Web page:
BOSTON (CBS) — If you’re the type of Bruins observer who’s always looking for the silver lining, you could spin Brad Marchand’s current predicament in a way that makes the gold in the black and gold shine brighter.
With one shot on net against the New York Islanders in the Bruins’ loss Saturday night, Marchand exceeded by one his shot total for his prior three games. And with one goal through the Bruins’ first 13 games this season, Marchand has scored once more than he did in six games in the Stanley Cup finals against Chicago last June.
Of course, if you want to sanitize Marchand’s putrid performances this season, you’re not doing him any favors. And luckily for the speedy winger and the Bruins, coach Claude Julien obviously doesn’t intend to pull punches when it comes to critiquing a player who started a four-year, $18 million contract this season.
“Just that he’s not playing the way he should. There’s nothing coming out of his game right now,” Julien said in a response to a question about his concerns for Marchand. “You know you look at shots … he’s really struggling to find his game. Sometimes you’ve just got to work your way through it. Brad is a good skater. I don’t think he’s skating as well as he can. He’s obviously much better with the puck, at managing it. He hasn’t been great at that either. I think a lot of that is a result of frustration and putting a lot of pressure on himself. It’s not making it any easier. So he’s got to go back to square one. Possibly just kind of simplify his game and rely on his work ethic and his compete level. And I think things will come back.”
In 13 games, Marchand is fifth among Bruins forwards with 15:13 of ice time per game. But he’s landed just 15 shots on net. And you could probably count on one hand how many of those shots came from areas that would be deemed dangerous in terms of likelihood of scoring and probability of getting hit. Even though he was a 28-goal scorer in 2011-12 and he was on pace for more last season had the NHL played a full 82 games, Marchand harkened back to his rookie season when asked after practice Monday about getting to the net more.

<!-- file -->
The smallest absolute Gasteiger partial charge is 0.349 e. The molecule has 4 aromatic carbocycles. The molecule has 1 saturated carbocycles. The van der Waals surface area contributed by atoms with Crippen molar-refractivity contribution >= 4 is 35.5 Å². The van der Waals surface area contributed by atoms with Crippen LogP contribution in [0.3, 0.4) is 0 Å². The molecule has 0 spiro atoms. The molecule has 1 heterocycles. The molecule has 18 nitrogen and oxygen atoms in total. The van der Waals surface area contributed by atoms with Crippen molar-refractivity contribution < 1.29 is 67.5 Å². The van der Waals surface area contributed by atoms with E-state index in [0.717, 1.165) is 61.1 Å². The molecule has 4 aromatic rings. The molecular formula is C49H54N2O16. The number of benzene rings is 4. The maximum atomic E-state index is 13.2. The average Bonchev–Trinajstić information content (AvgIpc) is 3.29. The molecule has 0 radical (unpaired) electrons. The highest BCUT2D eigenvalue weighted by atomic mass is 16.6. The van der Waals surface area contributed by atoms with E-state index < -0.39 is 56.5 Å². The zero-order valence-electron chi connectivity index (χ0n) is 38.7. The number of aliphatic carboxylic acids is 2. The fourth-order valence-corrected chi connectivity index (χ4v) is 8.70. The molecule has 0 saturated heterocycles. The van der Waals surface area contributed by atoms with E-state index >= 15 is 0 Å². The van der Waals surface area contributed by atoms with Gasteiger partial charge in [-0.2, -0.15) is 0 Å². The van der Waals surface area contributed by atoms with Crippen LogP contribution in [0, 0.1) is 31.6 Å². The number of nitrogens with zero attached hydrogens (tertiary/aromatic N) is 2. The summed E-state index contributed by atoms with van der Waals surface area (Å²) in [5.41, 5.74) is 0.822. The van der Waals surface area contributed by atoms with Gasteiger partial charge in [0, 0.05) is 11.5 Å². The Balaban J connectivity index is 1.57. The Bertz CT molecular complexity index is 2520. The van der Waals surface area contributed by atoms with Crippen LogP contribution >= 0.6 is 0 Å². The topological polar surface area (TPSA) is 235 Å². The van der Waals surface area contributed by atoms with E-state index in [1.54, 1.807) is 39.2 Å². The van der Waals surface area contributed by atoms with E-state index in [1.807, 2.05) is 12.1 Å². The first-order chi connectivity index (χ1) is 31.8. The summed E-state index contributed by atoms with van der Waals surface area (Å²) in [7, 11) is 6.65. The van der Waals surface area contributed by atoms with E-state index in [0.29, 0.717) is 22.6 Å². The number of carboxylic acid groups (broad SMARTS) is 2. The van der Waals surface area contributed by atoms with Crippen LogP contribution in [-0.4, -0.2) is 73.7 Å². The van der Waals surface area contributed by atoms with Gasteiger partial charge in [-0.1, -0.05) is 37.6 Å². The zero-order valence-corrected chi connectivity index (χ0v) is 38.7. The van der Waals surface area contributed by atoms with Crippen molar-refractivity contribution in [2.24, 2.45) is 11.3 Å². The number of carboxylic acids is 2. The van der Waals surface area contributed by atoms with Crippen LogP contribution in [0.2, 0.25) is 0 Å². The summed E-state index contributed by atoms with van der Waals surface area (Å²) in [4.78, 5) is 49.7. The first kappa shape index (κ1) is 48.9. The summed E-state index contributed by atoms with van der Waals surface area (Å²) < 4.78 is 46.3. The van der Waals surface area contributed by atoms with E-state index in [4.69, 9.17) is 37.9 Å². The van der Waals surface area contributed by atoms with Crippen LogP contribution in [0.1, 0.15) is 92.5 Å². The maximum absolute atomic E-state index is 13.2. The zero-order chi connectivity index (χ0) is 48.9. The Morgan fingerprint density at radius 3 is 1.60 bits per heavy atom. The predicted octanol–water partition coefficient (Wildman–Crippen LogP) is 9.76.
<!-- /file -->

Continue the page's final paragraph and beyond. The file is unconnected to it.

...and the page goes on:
“I think if I look at my first year, it was probably my best year, I think, overall,” Marchand said. “I know I had more points my second year and on pace for more in my third year, but I think my first year was probably my best. And it’s because I was all around the net and a lot of my goals came from that area. So I’m trying to get back to doing that.”
That season, Marchand worked his way up from fourth-liner to second-liner in a matter of months. Ever since then, it hasn’t taken much to remind him to continue his fourth-line mentality when he’s strayed and fancied up his play, typically to lesser production. A move to Chris Kelly’s line this season did little to spark Marchand, and Loui Eriksson’s injury limited Julien’s options for lineup changes. For a few games, Marchand’s been back with his longtime running mate Patrice Bergeron.
With Eriksson coming back, perhaps a night in the press box – a la Milan Lucic late last season – would do Marchand some benefit. Julien said he’s going day-to-day in terms of his lineup and attempts to rattle Marchand’s cage.
If the coach is already declaring publicly that Marchand’s game is giving the team nothing, a turnaround better be in the offing or there might be some drastic measures taken. Typically Julien lauds his players’ hustle and the chances they’re getting even when their scoring droughts go on for weeks. Of course, typically there is something to like about a slumping player’s game. With Marchand there really is nothing there, right now.
Maybe the messages coming from the coaching staff will take hold this week. A visit from Marchand’s shirtless partying buddy Tyler Seguin on Tuesday should raise the atmosphere to playoff level at TD Garden, and maybe a fire will be lit under the “little ball of hate” turned “little empty bag.”
Or instead he could wind up with a little bag of popcorn in his hand on the sidelines.
Matt Kalman covers the Bruins for CBSBoston.com and also contributes to NHL.com and several other media outlets. Follow him on Twitter @TheBruinsBlog.
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